The first interview I attended had my village people at the driver’s seat of things, and I had an argument with my long-time friend who lived in VGC, over stains of polish on his rug, and the quantity of Nutella i scooped. I knew i wouldn’t live there. I made two phone calls, and by night, i was in an old friend’s house at Ikotun.

My Ikotun paddy lived in an old house with his mother, two teenage sisters and a younger brother who, unwilling to learn from our mistakes, took up Law as a course of study.

The interview at Ibadan was a success ultimately, but 40k/month was not my idea of ‘life as a thriving young lawyer’,  so i remained in Lagos, while the corp member i left in Asaba found her way into the arms of another, unable to make sense of the unreturned calls.

(She got married last month, by the way)

For one week, i walked the streets of Ikoyi and Onikan, dropping hard copies of what I felt was a good CV, on the desks of ladies who probably used the documents to dispose of groundnut shells, and maybe even toss dirt.

My wallet was undergoing a weight loss program.

My uncles, three of whom had egged me on in happier years with “just graduate first” began to have perennial network issues whenever i dialled their numbers. Days passed, and mails sent didn’t even enjoy the dignity of an acknowledgement.

I began to think of that old aunt I refused to greet on my last visit to the village.

My mind also drifted to the ladies I had pulled an up and leaving on in a phase of “curiosity”. Had one risen up at 1.34am one night, and sworn by two strands of pubic hair that my abilities would be invisible to recruiters?

I was not sure of things anymore. I needed answers.

Of my friend’s two sisters, one was really nice, seeing that I was fed everyday.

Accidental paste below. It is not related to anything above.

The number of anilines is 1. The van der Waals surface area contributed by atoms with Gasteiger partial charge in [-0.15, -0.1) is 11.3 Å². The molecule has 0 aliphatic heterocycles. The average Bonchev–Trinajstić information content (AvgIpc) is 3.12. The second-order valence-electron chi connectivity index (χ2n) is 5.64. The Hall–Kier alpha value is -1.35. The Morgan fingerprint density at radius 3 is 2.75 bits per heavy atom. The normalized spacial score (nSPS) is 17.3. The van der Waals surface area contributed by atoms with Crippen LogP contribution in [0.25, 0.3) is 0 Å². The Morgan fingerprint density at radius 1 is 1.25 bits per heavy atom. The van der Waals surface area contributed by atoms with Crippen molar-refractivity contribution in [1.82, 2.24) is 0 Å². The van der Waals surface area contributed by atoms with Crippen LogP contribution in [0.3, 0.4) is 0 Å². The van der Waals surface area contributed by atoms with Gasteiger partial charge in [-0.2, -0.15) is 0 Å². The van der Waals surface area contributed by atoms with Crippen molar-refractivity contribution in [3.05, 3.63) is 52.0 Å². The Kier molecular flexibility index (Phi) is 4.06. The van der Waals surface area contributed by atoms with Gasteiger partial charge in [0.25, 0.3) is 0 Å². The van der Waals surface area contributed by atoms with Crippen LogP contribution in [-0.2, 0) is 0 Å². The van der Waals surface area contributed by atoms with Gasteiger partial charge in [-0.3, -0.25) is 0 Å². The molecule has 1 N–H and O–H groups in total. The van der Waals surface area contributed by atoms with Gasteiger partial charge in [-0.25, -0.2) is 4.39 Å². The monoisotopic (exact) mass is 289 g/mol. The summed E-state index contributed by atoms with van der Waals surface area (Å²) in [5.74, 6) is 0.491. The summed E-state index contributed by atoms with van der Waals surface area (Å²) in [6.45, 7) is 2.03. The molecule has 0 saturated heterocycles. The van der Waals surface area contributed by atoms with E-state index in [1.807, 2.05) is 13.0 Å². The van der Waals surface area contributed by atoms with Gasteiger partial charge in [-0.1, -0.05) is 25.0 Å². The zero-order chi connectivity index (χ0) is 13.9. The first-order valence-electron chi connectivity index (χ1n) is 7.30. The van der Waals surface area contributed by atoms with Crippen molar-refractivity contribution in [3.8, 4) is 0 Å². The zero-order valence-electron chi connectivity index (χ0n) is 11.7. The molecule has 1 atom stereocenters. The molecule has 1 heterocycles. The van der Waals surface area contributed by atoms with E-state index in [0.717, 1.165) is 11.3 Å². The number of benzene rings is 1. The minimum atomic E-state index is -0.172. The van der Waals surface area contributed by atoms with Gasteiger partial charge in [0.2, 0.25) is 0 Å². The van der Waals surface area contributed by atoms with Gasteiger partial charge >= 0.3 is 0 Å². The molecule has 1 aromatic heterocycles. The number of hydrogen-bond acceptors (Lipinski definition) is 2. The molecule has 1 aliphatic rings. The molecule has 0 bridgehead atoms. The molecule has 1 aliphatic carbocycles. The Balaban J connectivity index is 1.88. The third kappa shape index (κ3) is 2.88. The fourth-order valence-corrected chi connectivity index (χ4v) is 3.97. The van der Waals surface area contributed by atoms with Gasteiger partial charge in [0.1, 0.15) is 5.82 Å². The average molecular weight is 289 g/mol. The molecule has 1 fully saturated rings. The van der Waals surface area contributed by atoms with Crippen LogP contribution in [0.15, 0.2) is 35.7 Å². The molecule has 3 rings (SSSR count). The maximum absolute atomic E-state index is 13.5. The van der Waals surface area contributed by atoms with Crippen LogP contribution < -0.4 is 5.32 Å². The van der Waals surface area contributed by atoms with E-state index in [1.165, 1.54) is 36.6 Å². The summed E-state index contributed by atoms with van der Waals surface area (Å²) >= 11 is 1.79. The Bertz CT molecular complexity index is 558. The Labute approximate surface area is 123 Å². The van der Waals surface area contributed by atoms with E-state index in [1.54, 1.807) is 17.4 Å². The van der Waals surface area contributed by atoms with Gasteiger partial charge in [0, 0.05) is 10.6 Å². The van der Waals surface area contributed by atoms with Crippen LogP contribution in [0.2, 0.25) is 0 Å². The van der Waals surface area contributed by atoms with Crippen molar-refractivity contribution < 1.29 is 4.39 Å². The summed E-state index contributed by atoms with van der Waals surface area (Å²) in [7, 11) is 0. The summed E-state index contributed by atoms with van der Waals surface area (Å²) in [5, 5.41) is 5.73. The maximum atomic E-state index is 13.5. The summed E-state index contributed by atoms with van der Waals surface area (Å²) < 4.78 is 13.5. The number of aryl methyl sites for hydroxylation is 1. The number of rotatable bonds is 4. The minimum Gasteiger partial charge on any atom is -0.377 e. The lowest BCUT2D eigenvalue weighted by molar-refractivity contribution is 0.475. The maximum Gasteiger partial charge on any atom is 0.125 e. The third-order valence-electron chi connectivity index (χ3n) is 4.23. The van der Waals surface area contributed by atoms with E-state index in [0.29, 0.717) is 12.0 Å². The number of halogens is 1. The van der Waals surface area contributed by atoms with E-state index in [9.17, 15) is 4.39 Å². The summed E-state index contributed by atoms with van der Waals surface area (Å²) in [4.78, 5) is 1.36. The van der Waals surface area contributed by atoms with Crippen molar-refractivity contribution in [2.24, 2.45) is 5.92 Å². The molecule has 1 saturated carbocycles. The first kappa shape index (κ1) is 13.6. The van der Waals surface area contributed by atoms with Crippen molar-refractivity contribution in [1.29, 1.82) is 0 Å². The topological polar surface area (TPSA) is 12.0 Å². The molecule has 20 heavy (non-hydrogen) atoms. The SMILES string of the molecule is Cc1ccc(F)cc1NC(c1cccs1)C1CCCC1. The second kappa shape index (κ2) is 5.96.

The other treated me with indifference, preferring to watch episodes of Empire, Blacklist and The Following. It mattered little; I had shelter…..

Until a week later when my friend’s mother said something about “her husband being unaware of my presence”.  My friend, however, confided in me that his mother wasnt particular comfortable with her daughters being home with a jobless, bushy-haired six footer.

I gave that plastic “i understand” smile, and thanked the mother of the house for the packs of Indomie, the loaves of unsliced bread, and the sardines.

Jobless and homeless, i scrolled down my contact list and reached for the phone number of a senior colleague who lived in Ajah and worked in Lekki.

Jerry: He always said i reminded him of a younger brother who succumbed to Death’s chokehold years earlier, and when he heard of my situation he said i could come over.

It was a Tuesday. The ‘ride’ from Ikotun to Ajah lasted three hours. Within that time frame, i would have driven from Asaba to Benin and back.

“Ah, Jerry, you’ve finally come to hustle”, said Onyeka, the one who lived at Ajah. “How long will you be staying? “

“Two weeks”, I replied.

(Two weeks would later become 18 month, but that narrative is for another day.)

Let’s play a little game of catchup where you read up Parts One and Two, yes?

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